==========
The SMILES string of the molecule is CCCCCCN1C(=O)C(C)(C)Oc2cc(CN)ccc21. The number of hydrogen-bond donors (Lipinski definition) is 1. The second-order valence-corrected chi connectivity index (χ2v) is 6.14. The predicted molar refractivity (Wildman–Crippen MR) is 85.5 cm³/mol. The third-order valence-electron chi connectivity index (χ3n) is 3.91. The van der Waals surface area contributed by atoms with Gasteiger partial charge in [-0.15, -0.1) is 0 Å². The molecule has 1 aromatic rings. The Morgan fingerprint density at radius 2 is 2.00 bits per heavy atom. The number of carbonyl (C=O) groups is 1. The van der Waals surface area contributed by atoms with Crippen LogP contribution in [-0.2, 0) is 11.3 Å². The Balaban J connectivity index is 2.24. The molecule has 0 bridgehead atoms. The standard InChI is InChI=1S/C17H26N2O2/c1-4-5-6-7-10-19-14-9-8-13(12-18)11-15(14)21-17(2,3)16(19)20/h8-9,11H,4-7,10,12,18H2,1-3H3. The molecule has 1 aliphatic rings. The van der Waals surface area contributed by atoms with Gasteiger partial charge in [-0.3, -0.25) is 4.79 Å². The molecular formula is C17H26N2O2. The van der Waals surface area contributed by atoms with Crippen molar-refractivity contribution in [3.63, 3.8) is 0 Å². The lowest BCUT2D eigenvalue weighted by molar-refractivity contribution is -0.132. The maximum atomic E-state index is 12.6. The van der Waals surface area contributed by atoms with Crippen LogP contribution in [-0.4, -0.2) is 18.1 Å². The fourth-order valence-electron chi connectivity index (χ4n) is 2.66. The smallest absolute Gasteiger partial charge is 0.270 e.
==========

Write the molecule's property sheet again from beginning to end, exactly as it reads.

The SMILES string of the molecule is CCCCCCN1C(=O)C(C)(C)Oc2cc(CN)ccc21. The number of hydrogen-bond donors (Lipinski definition) is 1. The second-order valence-corrected chi connectivity index (χ2v) is 6.14. The predicted molar refractivity (Wildman–Crippen MR) is 85.5 cm³/mol. The third-order valence-electron chi connectivity index (χ3n) is 3.91. The van der Waals surface area contributed by atoms with Gasteiger partial charge in [-0.15, -0.1) is 0 Å². The molecule has 1 aromatic rings. The Morgan fingerprint density at radius 2 is 2.00 bits per heavy atom. The number of carbonyl (C=O) groups is 1. The van der Waals surface area contributed by atoms with Crippen LogP contribution in [-0.2, 0) is 11.3 Å². The Balaban J connectivity index is 2.24. The molecule has 0 bridgehead atoms. The standard InChI is InChI=1S/C17H26N2O2/c1-4-5-6-7-10-19-14-9-8-13(12-18)11-15(14)21-17(2,3)16(19)20/h8-9,11H,4-7,10,12,18H2,1-3H3. The molecule has 1 aliphatic rings. The van der Waals surface area contributed by atoms with Gasteiger partial charge in [-0.3, -0.25) is 4.79 Å². The molecular formula is C17H26N2O2. The van der Waals surface area contributed by atoms with Crippen molar-refractivity contribution in [3.63, 3.8) is 0 Å². The lowest BCUT2D eigenvalue weighted by molar-refractivity contribution is -0.132. The maximum atomic E-state index is 12.6. The van der Waals surface area contributed by atoms with Crippen LogP contribution in [-0.4, -0.2) is 18.1 Å². The fourth-order valence-electron chi connectivity index (χ4n) is 2.66. The smallest absolute Gasteiger partial charge is 0.270 e.